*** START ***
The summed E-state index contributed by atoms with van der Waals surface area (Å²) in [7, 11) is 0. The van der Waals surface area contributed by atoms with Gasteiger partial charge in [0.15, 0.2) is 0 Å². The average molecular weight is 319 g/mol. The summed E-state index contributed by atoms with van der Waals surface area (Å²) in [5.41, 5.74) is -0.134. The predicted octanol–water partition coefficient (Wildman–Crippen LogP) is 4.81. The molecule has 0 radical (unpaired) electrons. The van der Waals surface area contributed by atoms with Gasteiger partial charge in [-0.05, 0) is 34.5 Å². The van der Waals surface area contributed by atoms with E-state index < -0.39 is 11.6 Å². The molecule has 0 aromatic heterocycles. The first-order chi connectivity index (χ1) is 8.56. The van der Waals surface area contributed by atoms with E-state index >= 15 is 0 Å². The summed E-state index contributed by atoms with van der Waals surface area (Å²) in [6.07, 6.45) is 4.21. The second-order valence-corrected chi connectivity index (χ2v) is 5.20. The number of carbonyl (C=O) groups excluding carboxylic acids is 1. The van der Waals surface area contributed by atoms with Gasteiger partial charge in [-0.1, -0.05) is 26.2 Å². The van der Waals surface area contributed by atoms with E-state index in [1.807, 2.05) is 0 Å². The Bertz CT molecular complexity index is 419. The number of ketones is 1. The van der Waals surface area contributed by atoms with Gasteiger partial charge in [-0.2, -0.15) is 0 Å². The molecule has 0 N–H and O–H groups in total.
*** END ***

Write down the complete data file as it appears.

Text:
The summed E-state index contributed by atoms with van der Waals surface area (Å²) in [7, 11) is 0. The van der Waals surface area contributed by atoms with Gasteiger partial charge in [0.15, 0.2) is 0 Å². The average molecular weight is 319 g/mol. The summed E-state index contributed by atoms with van der Waals surface area (Å²) in [5.41, 5.74) is -0.134. The predicted octanol–water partition coefficient (Wildman–Crippen LogP) is 4.81. The molecule has 0 radical (unpaired) electrons. The van der Waals surface area contributed by atoms with Gasteiger partial charge in [-0.05, 0) is 34.5 Å². The van der Waals surface area contributed by atoms with E-state index < -0.39 is 11.6 Å². The molecule has 0 aromatic heterocycles. The first-order chi connectivity index (χ1) is 8.56. The van der Waals surface area contributed by atoms with E-state index >= 15 is 0 Å². The summed E-state index contributed by atoms with van der Waals surface area (Å²) in [6.07, 6.45) is 4.21. The second-order valence-corrected chi connectivity index (χ2v) is 5.20. The number of carbonyl (C=O) groups excluding carboxylic acids is 1. The van der Waals surface area contributed by atoms with Gasteiger partial charge in [-0.1, -0.05) is 26.2 Å². The van der Waals surface area contributed by atoms with E-state index in [1.807, 2.05) is 0 Å². The Bertz CT molecular complexity index is 419. The number of ketones is 1. The van der Waals surface area contributed by atoms with Gasteiger partial charge in [-0.2, -0.15) is 0 Å². The molecule has 0 N–H and O–H groups in total.